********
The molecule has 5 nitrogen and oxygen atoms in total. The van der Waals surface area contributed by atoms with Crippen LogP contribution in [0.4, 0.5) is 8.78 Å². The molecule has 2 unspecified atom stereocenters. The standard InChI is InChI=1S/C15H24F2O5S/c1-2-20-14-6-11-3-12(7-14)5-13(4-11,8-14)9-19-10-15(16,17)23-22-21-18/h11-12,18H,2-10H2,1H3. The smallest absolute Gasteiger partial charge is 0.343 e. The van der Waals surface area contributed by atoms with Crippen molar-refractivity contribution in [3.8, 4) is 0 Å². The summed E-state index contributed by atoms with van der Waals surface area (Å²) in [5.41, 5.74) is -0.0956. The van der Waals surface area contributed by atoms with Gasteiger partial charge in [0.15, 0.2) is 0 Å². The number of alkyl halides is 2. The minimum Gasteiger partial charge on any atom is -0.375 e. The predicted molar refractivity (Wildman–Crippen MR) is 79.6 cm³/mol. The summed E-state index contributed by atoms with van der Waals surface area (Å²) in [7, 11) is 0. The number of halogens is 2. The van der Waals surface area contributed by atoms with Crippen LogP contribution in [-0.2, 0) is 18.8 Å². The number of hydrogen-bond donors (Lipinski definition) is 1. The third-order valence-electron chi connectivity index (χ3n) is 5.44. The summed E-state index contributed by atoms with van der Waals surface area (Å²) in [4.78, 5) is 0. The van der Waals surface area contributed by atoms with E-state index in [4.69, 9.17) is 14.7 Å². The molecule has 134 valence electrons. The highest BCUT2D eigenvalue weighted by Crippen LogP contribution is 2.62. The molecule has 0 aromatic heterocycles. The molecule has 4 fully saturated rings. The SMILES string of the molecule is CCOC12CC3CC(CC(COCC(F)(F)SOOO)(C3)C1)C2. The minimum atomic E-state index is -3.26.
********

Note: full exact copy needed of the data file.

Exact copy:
The molecule has 5 nitrogen and oxygen atoms in total. The van der Waals surface area contributed by atoms with Crippen LogP contribution in [0.4, 0.5) is 8.78 Å². The molecule has 2 unspecified atom stereocenters. The standard InChI is InChI=1S/C15H24F2O5S/c1-2-20-14-6-11-3-12(7-14)5-13(4-11,8-14)9-19-10-15(16,17)23-22-21-18/h11-12,18H,2-10H2,1H3. The smallest absolute Gasteiger partial charge is 0.343 e. The van der Waals surface area contributed by atoms with Crippen molar-refractivity contribution in [3.8, 4) is 0 Å². The summed E-state index contributed by atoms with van der Waals surface area (Å²) in [5.41, 5.74) is -0.0956. The van der Waals surface area contributed by atoms with Gasteiger partial charge in [0.15, 0.2) is 0 Å². The number of alkyl halides is 2. The minimum Gasteiger partial charge on any atom is -0.375 e. The predicted molar refractivity (Wildman–Crippen MR) is 79.6 cm³/mol. The summed E-state index contributed by atoms with van der Waals surface area (Å²) in [7, 11) is 0. The number of halogens is 2. The van der Waals surface area contributed by atoms with Crippen LogP contribution in [-0.2, 0) is 18.8 Å². The number of hydrogen-bond donors (Lipinski definition) is 1. The third-order valence-electron chi connectivity index (χ3n) is 5.44. The summed E-state index contributed by atoms with van der Waals surface area (Å²) in [4.78, 5) is 0. The van der Waals surface area contributed by atoms with E-state index in [4.69, 9.17) is 14.7 Å². The molecule has 134 valence electrons. The highest BCUT2D eigenvalue weighted by Crippen LogP contribution is 2.62. The molecule has 0 aromatic heterocycles. The molecule has 4 fully saturated rings. The SMILES string of the molecule is CCOC12CC3CC(CC(COCC(F)(F)SOOO)(C3)C1)C2. The minimum atomic E-state index is -3.26.